CEO Kevin Johnson says that vulnerable conversations can help diverse teams bond and leaders learn.
Brian Smale for Fortune
By Ellen McGirt
September 8, 2017

Fortune’s Include U Challenge for September 8:

Be vulnerable with someone today.

Instructor: Kevin Johnson, President and CEO, Starbucks

“I feel like my number one responsibility is to serve the 330,000 Starbucks partners who wear the green apron,” Johnson says, which is exactly the kind of thing that you’d expect the CEO of a global coffee retailer to say. But as the company has made increasingly bold moves to diversify its workforce — like committing to hire refugees and make big investments in low-income, neglected communities of color — the people who are donning those aprons are increasingly very different from each other. How does he manage a diverse workforce? “We start by being vulnerable and sharing our life story,” he says.

Instead of just a typical store visit, Johnson opts for informal roundtable discussions with about six employees. The simple question, ‘how did you get to Starbucks?’ is really a prompt for everyone to share their life story. “The most amazing stories are told and people share very vulnerable things about their lives,” he says. Where they struggled, where they were helped, what they dream will come next. It’s one of the best ways to understand the real leadership potential of people who may not have traditional credentials on paper, and everyone else, too.

“The way I describe it — it’s where you learn to listen with your heart, and from that it makes you much more aware of the human experience which leads to empathy and compassion for others,”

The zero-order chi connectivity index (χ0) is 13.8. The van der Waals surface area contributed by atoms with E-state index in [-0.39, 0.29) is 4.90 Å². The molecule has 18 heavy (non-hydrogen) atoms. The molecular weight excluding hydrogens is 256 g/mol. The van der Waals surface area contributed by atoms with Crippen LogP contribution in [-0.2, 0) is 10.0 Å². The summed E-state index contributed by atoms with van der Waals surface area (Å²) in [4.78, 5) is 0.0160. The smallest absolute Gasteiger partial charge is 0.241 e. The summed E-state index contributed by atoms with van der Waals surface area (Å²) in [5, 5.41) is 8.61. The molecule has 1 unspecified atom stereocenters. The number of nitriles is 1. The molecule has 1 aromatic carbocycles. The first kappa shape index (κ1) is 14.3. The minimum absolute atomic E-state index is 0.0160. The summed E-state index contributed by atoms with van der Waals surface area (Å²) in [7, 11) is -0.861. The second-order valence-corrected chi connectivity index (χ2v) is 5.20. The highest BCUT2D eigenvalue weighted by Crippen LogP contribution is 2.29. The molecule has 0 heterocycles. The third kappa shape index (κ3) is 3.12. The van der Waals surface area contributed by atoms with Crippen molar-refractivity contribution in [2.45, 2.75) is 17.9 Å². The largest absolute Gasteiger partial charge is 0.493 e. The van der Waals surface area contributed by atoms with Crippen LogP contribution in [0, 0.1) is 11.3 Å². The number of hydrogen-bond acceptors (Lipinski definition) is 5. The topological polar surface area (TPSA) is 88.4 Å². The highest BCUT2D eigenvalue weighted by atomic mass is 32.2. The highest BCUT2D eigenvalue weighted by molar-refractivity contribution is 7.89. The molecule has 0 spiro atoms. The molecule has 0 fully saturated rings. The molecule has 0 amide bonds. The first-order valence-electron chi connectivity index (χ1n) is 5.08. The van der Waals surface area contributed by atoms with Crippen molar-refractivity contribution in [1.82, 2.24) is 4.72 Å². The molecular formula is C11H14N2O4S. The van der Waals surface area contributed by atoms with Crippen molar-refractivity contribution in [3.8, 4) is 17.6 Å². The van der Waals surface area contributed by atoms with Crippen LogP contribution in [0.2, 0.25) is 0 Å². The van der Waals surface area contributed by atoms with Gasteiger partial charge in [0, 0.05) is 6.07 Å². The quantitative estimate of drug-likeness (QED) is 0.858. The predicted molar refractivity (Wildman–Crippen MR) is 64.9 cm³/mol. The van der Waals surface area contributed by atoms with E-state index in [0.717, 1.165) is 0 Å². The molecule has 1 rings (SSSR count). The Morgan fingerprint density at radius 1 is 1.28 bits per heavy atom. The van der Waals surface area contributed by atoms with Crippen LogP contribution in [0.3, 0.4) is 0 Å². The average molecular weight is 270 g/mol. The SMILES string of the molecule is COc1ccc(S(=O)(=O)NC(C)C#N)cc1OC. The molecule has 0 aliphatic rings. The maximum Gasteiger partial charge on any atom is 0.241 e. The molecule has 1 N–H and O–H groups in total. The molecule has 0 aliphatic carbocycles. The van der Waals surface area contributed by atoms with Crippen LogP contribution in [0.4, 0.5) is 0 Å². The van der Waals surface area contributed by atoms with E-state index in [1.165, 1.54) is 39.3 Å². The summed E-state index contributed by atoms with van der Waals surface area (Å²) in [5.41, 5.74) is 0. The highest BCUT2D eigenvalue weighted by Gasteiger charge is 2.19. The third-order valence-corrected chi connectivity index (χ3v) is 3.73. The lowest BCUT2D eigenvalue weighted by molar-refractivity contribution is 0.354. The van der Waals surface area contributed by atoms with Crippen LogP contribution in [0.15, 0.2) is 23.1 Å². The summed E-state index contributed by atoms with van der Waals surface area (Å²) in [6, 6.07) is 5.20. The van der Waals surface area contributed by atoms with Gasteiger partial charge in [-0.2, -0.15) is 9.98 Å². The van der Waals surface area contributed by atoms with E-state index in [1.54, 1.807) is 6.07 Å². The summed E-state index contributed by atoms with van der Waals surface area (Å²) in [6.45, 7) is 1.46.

Starbucks has opened eight shops in low-income areas, including stores in Ferguson, Mo; East Baltimore; Jamaica, Queens; Long Beach, Calif; White Center near Seattle; Phoenix; and Englewood on Chicago’s Southside. The move is part of a broader plan to revitalize local economies through jobs and leadership training, and partnerships with locally owned businesses. The company has committed to open at least seven more by 2018.

Creating a space for vulnerability is also part of the business plan. I spent a rainy afternoon in the Ferguson Starbucks with the Urban League’s Monique Williams-Moore, who has been running job-readiness programs in the area, including a unique one created with Starbucks to give kids with complicated lives a chance to learn customer service, team work and share their own stories.

Williams-Moore is a tireless advocate, making sure the young pre-professionals get whatever they need to focus on their growth — child care, interview fashion advice, a primer in shaking hands, whatever. “We need local employers to be comfortable hiring our kids,” she says. “And our kids need feel ready to put down whatever is going on in their lives, and become productive members of the workforce.”

How Starbucks (and superstar artist, Common) is helping black and brown youth succeed in Queens, NY.

Starbucks statement on DACA.

For today’s challenge, Kevin Johnson asks that you get vulnerable in a conversation with someone else.

“One of the things that has been most transformative for me personally in my Starbucks journey has been having a round table discussion with six of our partners, instead of a typical store visit. We all share our life story. What brought us to Starbucks? What do we aspire for? The most amazing stories are told and people share very vulnerable things about their lives. We’ve all gone through struggles — it’s the one thing we all have in common — and when people are willing to be vulnerable and share those experiences with others, it’s a great connection for understanding. [For people in big leadership jobs] I actually think it will impact the way you make decisions in many ways. I’ve learned so much from those roundtables and hearing these stories, and it’s made me a better person.”

Post your thoughts on today’s challenge on Twitter with #IncludeU30.

Looking for all the challenges? Start here.

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